We asked. We sued. We won. We thought.
Now we’re suing again.
Last year the U.S. Department of Labor gave us diversity data for federal contractors in Silicon Valley after a long legal fight. And now the department is stalling again. So, we’re filing another lawsuit to get the same data for the same contractors, but for a different year.
Our victory in the courts meant that the public could see basic diversity statistics for large contractors such as Palantir and Oracle for the first time. The numbers revealed poor representation of women and minorities in some of the largest technology companies.
Palantir was one of 10 companies out of 167 of the largest Silicon Valley technology companies with no female executives in 2015.
The breakthrough required almost a year of legal back and forth, and resulted in the Department of Labor releasing federal contractors’ 2015 EEO-1 records over the objections of the companies, a break from a longtime policy of denying such requests.
But despite its surrender of 2015 data, the Labor Department is now refusing to release the same data for the same contractors for 2016, saying it wants to wait to see the outcome of a separate, ongoing Supreme Court case. This case, the agency argued, would determine the parameters of the exemption that it is using to withhold records as confidential business information or trade secrets.
“These records should be public,” said Victoria Baranetsky, Reveal’s general counsel. “Diversity statistics don’t qualify as confidential business information, under any possible interpretation of the law. The agency’s own actions prove this, as it previously chose to disclose nearly identical records.”
Federal contractors are increasingly using this exemption to hide business information, she added. “It’s important that the exception not be used as a pretext to hide embarrassing corporate information.”
Meanwhile, after reading Reveal’s investigation, a congressman is pressing the Department of Labor to release the diversity reports of federal contractors.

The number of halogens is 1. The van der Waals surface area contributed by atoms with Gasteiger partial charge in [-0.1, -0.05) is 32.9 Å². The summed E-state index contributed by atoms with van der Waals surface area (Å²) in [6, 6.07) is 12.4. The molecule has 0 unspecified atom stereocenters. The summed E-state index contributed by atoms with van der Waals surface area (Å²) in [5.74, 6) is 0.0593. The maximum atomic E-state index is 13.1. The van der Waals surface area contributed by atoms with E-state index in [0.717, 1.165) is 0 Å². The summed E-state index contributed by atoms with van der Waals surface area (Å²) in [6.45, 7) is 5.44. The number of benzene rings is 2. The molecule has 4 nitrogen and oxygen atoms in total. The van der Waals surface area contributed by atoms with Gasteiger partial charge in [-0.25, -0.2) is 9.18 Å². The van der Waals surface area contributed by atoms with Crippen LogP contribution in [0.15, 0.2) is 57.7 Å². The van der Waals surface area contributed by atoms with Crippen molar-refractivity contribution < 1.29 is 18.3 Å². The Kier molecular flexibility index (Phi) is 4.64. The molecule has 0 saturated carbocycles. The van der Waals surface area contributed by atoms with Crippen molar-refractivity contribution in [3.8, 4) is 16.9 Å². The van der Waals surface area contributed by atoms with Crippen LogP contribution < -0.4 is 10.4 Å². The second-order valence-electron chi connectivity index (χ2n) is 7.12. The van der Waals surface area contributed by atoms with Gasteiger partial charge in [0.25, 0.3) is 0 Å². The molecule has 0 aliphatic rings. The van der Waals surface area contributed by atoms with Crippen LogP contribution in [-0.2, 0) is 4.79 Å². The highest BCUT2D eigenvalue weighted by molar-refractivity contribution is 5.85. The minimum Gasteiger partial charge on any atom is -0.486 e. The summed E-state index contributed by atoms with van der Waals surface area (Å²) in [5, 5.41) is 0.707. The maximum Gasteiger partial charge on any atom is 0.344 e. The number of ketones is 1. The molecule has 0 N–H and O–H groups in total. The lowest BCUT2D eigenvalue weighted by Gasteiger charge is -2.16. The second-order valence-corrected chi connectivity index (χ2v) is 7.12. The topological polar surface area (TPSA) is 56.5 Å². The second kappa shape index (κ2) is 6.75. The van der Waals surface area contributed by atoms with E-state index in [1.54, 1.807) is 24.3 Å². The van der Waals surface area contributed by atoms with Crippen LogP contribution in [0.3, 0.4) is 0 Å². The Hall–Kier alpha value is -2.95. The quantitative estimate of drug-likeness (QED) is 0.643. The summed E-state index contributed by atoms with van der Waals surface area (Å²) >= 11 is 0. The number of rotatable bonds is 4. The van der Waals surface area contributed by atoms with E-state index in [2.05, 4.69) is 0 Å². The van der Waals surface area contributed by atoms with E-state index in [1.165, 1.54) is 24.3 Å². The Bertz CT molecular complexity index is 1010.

Emanuel Cleaver, D-Mo., said in an interview with Reveal that he doesn’t agree that the federally mandated, one-page consolidated reports of workforce diversity should be classified as trade secrets or privileged information, two justifications many companies cited for not disclosing the data.
“If my boss told me to go out and say this is a trade secret, I would be embarrassed to utter those words,” Cleaver said. “What they’re actually saying is, ‘We gotta keep the dirty linen out of the public’s eye.’”
He called the idea that diversity reports are trade secrets “ridiculous on its face.”
In a letter to the department last month following Reveal’s investigation, Cleaver wrote, “These reports tread on the heels of a long history of firms seeking to enshroud information of public concern into well-guarded vaults of secrecy.”
The congressman had requested a response from the Labor Department by April 1, but said he hasn’t heard back.
‘’I’m not going to accept that somehow the Department of Labor can’t respond to that letter,” he said. “I know right now they’re probably struggling to figure out what to say. And that’s a tragedy in and of itself.”
The congressman said technology companies may be called to testify before a committee in the future, though it’s too soon for details.
“If they think this is something that we’re going to just ignore because they ignored providing information, they made another mistake.”
Reporter Will Evans contributed to this report.
Sinduja Rangarajan can be reached at email@example.com. Follow her on Twitter: @cynduja.